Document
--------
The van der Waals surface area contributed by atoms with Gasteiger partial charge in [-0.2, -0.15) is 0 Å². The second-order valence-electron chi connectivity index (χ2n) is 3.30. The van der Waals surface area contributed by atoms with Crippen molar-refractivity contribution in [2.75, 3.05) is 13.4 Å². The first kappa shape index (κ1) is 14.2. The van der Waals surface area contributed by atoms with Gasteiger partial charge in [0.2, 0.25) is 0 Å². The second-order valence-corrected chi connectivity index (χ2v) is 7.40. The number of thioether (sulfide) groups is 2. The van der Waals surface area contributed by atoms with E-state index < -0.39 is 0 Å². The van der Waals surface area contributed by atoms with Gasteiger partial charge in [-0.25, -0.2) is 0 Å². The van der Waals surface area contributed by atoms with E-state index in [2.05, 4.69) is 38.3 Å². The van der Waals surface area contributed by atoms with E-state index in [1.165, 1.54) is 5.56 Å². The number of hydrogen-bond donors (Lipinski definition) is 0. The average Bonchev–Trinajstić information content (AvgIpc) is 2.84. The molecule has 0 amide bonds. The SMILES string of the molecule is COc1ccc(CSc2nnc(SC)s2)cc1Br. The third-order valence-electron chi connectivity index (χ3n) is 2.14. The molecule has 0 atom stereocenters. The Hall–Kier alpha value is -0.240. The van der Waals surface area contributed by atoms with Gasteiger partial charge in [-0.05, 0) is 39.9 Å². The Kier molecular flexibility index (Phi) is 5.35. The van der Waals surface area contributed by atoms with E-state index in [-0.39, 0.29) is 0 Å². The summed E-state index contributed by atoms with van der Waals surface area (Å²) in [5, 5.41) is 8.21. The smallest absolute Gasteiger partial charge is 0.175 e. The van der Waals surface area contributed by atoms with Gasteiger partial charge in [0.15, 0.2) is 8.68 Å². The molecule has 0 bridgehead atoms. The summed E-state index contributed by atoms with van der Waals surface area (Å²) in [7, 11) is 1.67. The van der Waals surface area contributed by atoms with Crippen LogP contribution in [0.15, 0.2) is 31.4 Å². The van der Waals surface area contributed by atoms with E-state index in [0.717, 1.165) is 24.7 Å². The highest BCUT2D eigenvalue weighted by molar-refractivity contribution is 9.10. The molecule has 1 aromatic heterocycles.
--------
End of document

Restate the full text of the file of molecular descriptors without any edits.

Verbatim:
The van der Waals surface area contributed by atoms with Gasteiger partial charge in [-0.2, -0.15) is 0 Å². The second-order valence-electron chi connectivity index (χ2n) is 3.30. The van der Waals surface area contributed by atoms with Crippen molar-refractivity contribution in [2.75, 3.05) is 13.4 Å². The first kappa shape index (κ1) is 14.2. The van der Waals surface area contributed by atoms with Gasteiger partial charge in [0.2, 0.25) is 0 Å². The second-order valence-corrected chi connectivity index (χ2v) is 7.40. The number of thioether (sulfide) groups is 2. The van der Waals surface area contributed by atoms with E-state index < -0.39 is 0 Å². The van der Waals surface area contributed by atoms with Gasteiger partial charge in [-0.25, -0.2) is 0 Å². The van der Waals surface area contributed by atoms with E-state index in [2.05, 4.69) is 38.3 Å². The van der Waals surface area contributed by atoms with E-state index in [1.165, 1.54) is 5.56 Å². The number of hydrogen-bond donors (Lipinski definition) is 0. The average Bonchev–Trinajstić information content (AvgIpc) is 2.84. The molecule has 0 amide bonds. The SMILES string of the molecule is COc1ccc(CSc2nnc(SC)s2)cc1Br. The third-order valence-electron chi connectivity index (χ3n) is 2.14. The molecule has 0 atom stereocenters. The Hall–Kier alpha value is -0.240. The van der Waals surface area contributed by atoms with Gasteiger partial charge in [-0.05, 0) is 39.9 Å². The Kier molecular flexibility index (Phi) is 5.35. The van der Waals surface area contributed by atoms with E-state index in [-0.39, 0.29) is 0 Å². The summed E-state index contributed by atoms with van der Waals surface area (Å²) in [5, 5.41) is 8.21. The smallest absolute Gasteiger partial charge is 0.175 e. The van der Waals surface area contributed by atoms with Gasteiger partial charge in [0.15, 0.2) is 8.68 Å². The molecule has 0 bridgehead atoms. The summed E-state index contributed by atoms with van der Waals surface area (Å²) in [7, 11) is 1.67. The van der Waals surface area contributed by atoms with Crippen LogP contribution in [0.15, 0.2) is 31.4 Å². The van der Waals surface area contributed by atoms with E-state index in [0.717, 1.165) is 24.7 Å². The highest BCUT2D eigenvalue weighted by molar-refractivity contribution is 9.10. The molecule has 1 aromatic heterocycles.